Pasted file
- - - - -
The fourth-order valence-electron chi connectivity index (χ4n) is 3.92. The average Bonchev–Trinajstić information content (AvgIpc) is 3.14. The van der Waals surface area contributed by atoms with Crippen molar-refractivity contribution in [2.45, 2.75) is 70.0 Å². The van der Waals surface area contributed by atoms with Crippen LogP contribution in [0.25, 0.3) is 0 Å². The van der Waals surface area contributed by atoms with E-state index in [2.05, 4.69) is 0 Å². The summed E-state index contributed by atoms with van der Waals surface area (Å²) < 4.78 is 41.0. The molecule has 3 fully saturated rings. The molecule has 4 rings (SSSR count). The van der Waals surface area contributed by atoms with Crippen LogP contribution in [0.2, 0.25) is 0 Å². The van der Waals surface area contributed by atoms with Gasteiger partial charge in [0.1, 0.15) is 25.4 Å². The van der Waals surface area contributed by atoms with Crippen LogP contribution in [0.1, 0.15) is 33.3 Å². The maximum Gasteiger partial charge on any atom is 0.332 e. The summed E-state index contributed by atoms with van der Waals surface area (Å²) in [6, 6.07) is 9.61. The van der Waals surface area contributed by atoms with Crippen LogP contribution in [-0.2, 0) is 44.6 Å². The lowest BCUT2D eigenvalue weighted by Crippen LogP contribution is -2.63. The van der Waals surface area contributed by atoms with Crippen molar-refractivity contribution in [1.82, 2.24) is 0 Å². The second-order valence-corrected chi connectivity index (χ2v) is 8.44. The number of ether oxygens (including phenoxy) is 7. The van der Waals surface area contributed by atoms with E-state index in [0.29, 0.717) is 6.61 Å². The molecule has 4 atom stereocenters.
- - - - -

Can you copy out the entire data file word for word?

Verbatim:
The fourth-order valence-electron chi connectivity index (χ4n) is 3.92. The average Bonchev–Trinajstić information content (AvgIpc) is 3.14. The van der Waals surface area contributed by atoms with Crippen molar-refractivity contribution in [2.45, 2.75) is 70.0 Å². The van der Waals surface area contributed by atoms with Crippen LogP contribution in [0.25, 0.3) is 0 Å². The van der Waals surface area contributed by atoms with E-state index in [2.05, 4.69) is 0 Å². The summed E-state index contributed by atoms with van der Waals surface area (Å²) < 4.78 is 41.0. The molecule has 3 fully saturated rings. The molecule has 4 rings (SSSR count). The van der Waals surface area contributed by atoms with Crippen LogP contribution in [0.2, 0.25) is 0 Å². The van der Waals surface area contributed by atoms with Gasteiger partial charge in [0.1, 0.15) is 25.4 Å². The van der Waals surface area contributed by atoms with Crippen LogP contribution in [0.1, 0.15) is 33.3 Å². The maximum Gasteiger partial charge on any atom is 0.332 e. The summed E-state index contributed by atoms with van der Waals surface area (Å²) in [6, 6.07) is 9.61. The van der Waals surface area contributed by atoms with Crippen LogP contribution in [-0.2, 0) is 44.6 Å². The lowest BCUT2D eigenvalue weighted by Crippen LogP contribution is -2.63. The van der Waals surface area contributed by atoms with Crippen molar-refractivity contribution in [1.82, 2.24) is 0 Å². The second-order valence-corrected chi connectivity index (χ2v) is 8.44. The number of ether oxygens (including phenoxy) is 7. The van der Waals surface area contributed by atoms with E-state index in [0.29, 0.717) is 6.61 Å². The molecule has 4 atom stereocenters.